Refuting "the problem of evil"
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19-08-2014, 11:10 AM
RE: Refuting "the problem of evil"
I agree with what has been said above.

If a god is all good (does not "do" evil things) and a god is all powerful (can do anything it wants), then saying this god even is capable of being "absent" (and such an absence causes evil) could only mean a couple of things.
1. The god is in-fact all powerful, but not all good. A god choosing to be absent is equivalent to a god allowing evil to exist. Without pulling out the "his ways are higher than our ways" crap, there is no logical reason that an all good being would condone evil. Unless, maybe god is just a lazy bastard? I don't know.

2. Or, if you are saying a god cannot put an end to evil, well then there you go. If there is something a god cannot do, then this god is certainly not all powerful.

So all-powerful, or all-good? Pick one, but not both.

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19-08-2014, 11:11 AM
RE: Refuting "the problem of evil"
(19-08-2014 11:09 AM)phil.a Wrote:  
(19-08-2014 09:24 AM)cjlr Wrote:  Do you have a coherent definition of suffering?

I would define "suffering" as my psychological relationship to negative emotions and body sensations.

So it's an experience which is based on negative feelings (like pain) but in fact dependent on how (and if) my psychology relates to (and personalises) those feelings.

Phil

Are you claiming non-human animals do not suffer?

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19-08-2014, 11:11 AM
RE: Refuting "the problem of evil"
Chas:

Can you please reflect your understanding of my argument back to me? I'd like to check how clearly I have managed to communicate it to you.

Phil
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19-08-2014, 11:20 AM
RE: Refuting "the problem of evil"
(19-08-2014 11:11 AM)Chas Wrote:  
(19-08-2014 11:09 AM)phil.a Wrote:  I would define "suffering" as my psychological relationship to negative emotions and body sensations.

So it's an experience which is based on negative feelings (like pain) but in fact dependent on how (and if) my psychology relates to (and personalises) those feelings.

Phil

Are you claiming non-human animals do not suffer?

Precisely my question.

(19-08-2014 11:09 AM)phil.a Wrote:  So it's an experience which is based on negative feelings (like pain) but in fact dependent on how (and if) my psychology relates to (and personalises) those feelings.

Because it looks like he's attempting to define it as a human experience.

If so, that distinction must be defined and qualified. It's evidently absurd to claim that other life (particularly other mammals) does not experience "negative feelings (like pain)". So the difference for him lies in how "his psychology" (very vague) "relates" (very vague) to those feelings.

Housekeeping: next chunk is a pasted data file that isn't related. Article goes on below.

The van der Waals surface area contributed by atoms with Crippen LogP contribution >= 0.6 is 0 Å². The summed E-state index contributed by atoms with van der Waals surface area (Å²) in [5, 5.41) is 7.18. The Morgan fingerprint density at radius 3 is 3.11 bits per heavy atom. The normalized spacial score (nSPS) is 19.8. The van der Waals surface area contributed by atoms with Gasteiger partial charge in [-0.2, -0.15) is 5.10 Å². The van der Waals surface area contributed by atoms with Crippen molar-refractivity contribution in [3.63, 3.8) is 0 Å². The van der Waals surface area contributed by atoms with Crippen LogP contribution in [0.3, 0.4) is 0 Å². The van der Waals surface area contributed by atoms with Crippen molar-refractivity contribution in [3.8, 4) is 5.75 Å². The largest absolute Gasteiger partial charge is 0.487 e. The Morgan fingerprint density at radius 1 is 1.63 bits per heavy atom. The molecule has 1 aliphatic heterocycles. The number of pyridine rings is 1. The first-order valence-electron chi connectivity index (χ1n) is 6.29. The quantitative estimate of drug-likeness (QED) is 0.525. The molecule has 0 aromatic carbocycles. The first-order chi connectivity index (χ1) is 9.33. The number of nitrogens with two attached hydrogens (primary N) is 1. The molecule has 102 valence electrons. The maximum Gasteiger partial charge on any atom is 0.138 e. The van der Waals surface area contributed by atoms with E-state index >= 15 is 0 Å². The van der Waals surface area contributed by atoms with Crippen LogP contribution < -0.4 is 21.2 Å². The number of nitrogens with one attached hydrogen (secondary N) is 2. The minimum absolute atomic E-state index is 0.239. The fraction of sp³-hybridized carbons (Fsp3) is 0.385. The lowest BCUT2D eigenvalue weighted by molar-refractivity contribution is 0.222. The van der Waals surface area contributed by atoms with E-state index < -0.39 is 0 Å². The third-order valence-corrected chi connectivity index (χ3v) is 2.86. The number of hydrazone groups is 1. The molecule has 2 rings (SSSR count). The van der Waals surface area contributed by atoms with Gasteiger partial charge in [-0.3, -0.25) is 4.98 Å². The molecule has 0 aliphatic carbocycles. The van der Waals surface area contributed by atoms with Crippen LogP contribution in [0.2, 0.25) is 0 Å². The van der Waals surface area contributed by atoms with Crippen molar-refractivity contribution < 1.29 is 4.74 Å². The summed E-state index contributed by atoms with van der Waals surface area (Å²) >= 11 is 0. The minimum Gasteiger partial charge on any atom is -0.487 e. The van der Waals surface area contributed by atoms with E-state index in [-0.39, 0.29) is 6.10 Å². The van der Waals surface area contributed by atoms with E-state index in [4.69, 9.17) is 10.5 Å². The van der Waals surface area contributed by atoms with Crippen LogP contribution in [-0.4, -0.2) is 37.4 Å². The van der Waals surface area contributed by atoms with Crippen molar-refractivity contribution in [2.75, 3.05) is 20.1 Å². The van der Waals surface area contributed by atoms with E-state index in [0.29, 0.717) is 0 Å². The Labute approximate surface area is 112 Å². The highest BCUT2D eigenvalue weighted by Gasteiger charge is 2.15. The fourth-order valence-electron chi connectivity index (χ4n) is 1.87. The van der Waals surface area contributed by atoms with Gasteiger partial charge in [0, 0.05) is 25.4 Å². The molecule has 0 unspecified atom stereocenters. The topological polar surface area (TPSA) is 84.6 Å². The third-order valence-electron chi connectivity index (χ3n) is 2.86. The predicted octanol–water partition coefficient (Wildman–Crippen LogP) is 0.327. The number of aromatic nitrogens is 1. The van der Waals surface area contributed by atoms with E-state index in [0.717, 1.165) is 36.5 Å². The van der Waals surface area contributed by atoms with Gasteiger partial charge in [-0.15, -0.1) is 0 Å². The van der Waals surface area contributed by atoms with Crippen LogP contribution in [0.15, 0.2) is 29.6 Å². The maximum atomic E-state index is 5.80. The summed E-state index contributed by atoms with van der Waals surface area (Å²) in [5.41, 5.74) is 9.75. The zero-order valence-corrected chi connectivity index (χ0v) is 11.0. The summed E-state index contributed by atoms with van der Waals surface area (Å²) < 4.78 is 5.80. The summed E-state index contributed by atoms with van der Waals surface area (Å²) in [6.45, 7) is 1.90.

Is a dog's "psychology" not sufficiently capable of "relating" to those feelings to suffer? An elephant's? A dolphin's? A gorilla's? A developmentally disabled human's?

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19-08-2014, 11:25 AM
RE: Refuting "the problem of evil"
(19-08-2014 11:11 AM)Chas Wrote:  Are you claiming non-human animals do not suffer?

Nope.

Phil
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19-08-2014, 11:58 AM (This post was last modified: 19-08-2014 12:38 PM by Adrianime.)
RE: Refuting "the problem of evil"
(19-08-2014 11:25 AM)phil.a Wrote:  
(19-08-2014 11:11 AM)Chas Wrote:  Are you claiming non-human animals do not suffer?

Nope.

Phil
Ambiguous answer.

"Nope, they do not suffer."
or
"Nope, I am not claiming that."

???

Adrian

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19-08-2014, 12:00 PM
RE: Refuting "the problem of evil"
God is infinitely above us. He decides what is "good" and "evil"

Truth seeker.
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19-08-2014, 12:03 PM
RE: Refuting "the problem of evil"
(19-08-2014 11:11 AM)phil.a Wrote:  Chas:

Can you please reflect your understanding of my argument back to me? I'd like to check how clearly I have managed to communicate it to you.

Phil

You seem to be saying that because 'evil' does not exist except in people's minds that this refutes the "Problem of Evil" argument.

That refutation seems to rely on god's non-responsibility for our mental states.

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Science is not a subject, but a method.
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19-08-2014, 12:25 PM
RE: Refuting "the problem of evil"
(17-08-2014 12:34 PM)phil.a Wrote:  The "Problem of Evil" is a philosophical argument for the non-existance of God, the argument goes that the existence of Evil disproves the existence of God as commonly defined (omnipotent, omniscient, and omnibenevolent).

My refutation of "the problem of evil" is that Evil does not exist (it's an irrational concept), e.g. Evil does not resolve to actual transcendentals.

It is very true that humans perceive Evil, but my opinion (formed by deconstructing my own experience and perceptions of "evil") is that such a perception is constructed not from an experience of truth, but rather from an erroneous, mis-placed exception of goodness in a situation where in fact there is little or no goodness present.